"In Vegas, three-quarters of the audience has decided to see our show within the last three hours."

If somebody walked up to you with an aircraft carrier full of cash and wanted to move the Penn & Teller show from Las Vegas to Branson, Missouri -- would you be open to that?
Jillette: Sure. If you're wise and know the market -- and believed we would go over well in Branson, I would do it. Now, if you said here's the aircraft carrier full of money and you've got to change a word of your show, then I'd say take that aircraft carrier to off the shores of North Korea where it belongs and leave me alone.

Do you have any favorite restaurants or things to do in Las Vegas?
Jillette: There's no doubt about it. The best comedy magician in the world is Mac King. He does an afternoon show at Harrah's. A nice cheap show. It's always filled up. I've sent thousands of people to see Mac King and there's never been one that hasn't thanked me.

There's Piff the Magic Dragon, who's a really good buddy of mine. I love Piff. He does a wonderful show at the Flamingo.

The best Thai restaurant in the country is in Las Vegas -- and it's called the Lotus of Siam. It's in an industrial park in a dumpy neighborhood with a sex club (the Green Door) and some rundown Chinese restaurants. In the middle of this place is a fabulous Thai restaurant. That's where I send people. Because if I send them to strip clubs, I always pick ones that are too dirty for them.

If you go to the Lotus of Siam, what's the one thing to order first?
Jillette: You shouldn't order anything. Tell them to bring you food.

The Rio is about 50 floors tall. There's a giant picture of you and Teller covering most of them on the hotel exterior. Did you know it was going up -- or did you just pull into work one day and see it there?
Jillette: This is embarrassing. Not only did I know it was going up, but I paid for it and posed for the picture. Standing with my children on the roof of the parking structure, looking at it as it first went up, was a pretty wonderful moment as they tried to figure out why dad was 300ft tall.

"Vegas is a heavy Mormon area. My doctor and my dentist are Mormons."

Do you feel like your marquee is staring out to the Strip and keeping a watchful eye over the giant skyscraper that has our president's name at the very top?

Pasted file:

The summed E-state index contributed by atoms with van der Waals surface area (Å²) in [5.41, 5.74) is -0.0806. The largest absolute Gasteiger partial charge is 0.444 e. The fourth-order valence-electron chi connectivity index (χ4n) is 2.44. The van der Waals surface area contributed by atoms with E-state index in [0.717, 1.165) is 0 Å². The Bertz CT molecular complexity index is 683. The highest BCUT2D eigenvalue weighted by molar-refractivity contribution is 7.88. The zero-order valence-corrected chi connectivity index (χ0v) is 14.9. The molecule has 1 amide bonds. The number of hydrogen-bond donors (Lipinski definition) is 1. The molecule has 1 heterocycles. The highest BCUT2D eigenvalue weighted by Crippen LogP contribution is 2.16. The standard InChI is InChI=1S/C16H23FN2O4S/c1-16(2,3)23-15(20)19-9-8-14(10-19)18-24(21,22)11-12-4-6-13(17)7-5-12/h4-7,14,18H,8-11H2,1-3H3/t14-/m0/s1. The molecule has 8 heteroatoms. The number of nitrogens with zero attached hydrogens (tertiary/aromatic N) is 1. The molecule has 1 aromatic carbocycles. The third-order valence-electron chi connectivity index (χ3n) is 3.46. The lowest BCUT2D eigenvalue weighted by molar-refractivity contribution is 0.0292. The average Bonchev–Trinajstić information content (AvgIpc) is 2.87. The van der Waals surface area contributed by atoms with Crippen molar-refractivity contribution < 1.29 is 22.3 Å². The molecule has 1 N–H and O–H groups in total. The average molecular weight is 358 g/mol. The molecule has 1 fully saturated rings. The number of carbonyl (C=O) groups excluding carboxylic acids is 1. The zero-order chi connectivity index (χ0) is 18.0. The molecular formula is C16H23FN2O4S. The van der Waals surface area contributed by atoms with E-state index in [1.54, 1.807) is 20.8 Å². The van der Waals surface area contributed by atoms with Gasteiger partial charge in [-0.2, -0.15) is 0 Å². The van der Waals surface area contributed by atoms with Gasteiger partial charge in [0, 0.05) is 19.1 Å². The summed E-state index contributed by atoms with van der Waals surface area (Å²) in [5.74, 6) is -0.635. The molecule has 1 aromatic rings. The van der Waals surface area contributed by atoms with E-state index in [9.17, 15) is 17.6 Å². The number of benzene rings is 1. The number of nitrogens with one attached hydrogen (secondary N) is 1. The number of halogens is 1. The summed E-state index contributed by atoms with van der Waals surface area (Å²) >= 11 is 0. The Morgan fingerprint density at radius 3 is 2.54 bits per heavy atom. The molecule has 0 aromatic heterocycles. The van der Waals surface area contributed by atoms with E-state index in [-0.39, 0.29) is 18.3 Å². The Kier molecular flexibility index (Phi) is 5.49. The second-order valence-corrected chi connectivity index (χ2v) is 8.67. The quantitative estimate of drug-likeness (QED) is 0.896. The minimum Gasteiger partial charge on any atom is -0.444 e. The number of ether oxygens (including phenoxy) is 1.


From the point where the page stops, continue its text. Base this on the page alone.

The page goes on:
Jillette: (Laughs) No. I don't have that power. As far as I can tell, there's no watchful eye whatsoever over our president. I've never known a president before. I've had on good authority that Obama watched Bullshit and Clinton watched Bullshit and enjoyed it every now and again. But I've never met a president. It's like, "Penn -- you get your wish. You get to meet a president and know him fairly well -- and oh, by the way, it's Trump."

Do you think there's part of Donald Trump that borrows some elements from the classic Las Vegas con man, shyster, or mobster? Does he fit in this town in a certain way?
Jillette: No. Because with Trump, there's no big plan. Con men are morally wrong. Trump is morally oblivious.

Is there anything else that people from out-of-town should know about Vegas?
Jillette: Twenty years ago, you came here ironically. You came here to make fun of a bad impressionist doing George Burns, you came here to smoke cigars when you're not a smoker, you came here to drink things you don't usually drink, and you came here to go to an awful meal at a steakhouse. Now, you can come to Vegas non-ironically. You can actually see a bunch of really good shows -- the bad ones are still here too -- you can eat a really good meal of many, many kinds, and you can enjoy yourself in a non-ironic way.

EDM is a big part of that. We used to be the Rat Pack -- the hipster place. And now with EDM, we're the hipster place again. There's no irony anymore. People come to Vegas and actually enjoy it for real.

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Rob Kachelriess has been writing about Las Vegas for Thrillist for more than three years. He is also the editor and writer for Luxury Estates International's seasonal publication and has seen his work appear in Vegas Seven, David Magazine, and Vegas Magazine. He made Penn Jillette laugh out loud three times during this interview. Follow him on Twitter @rkachelriess.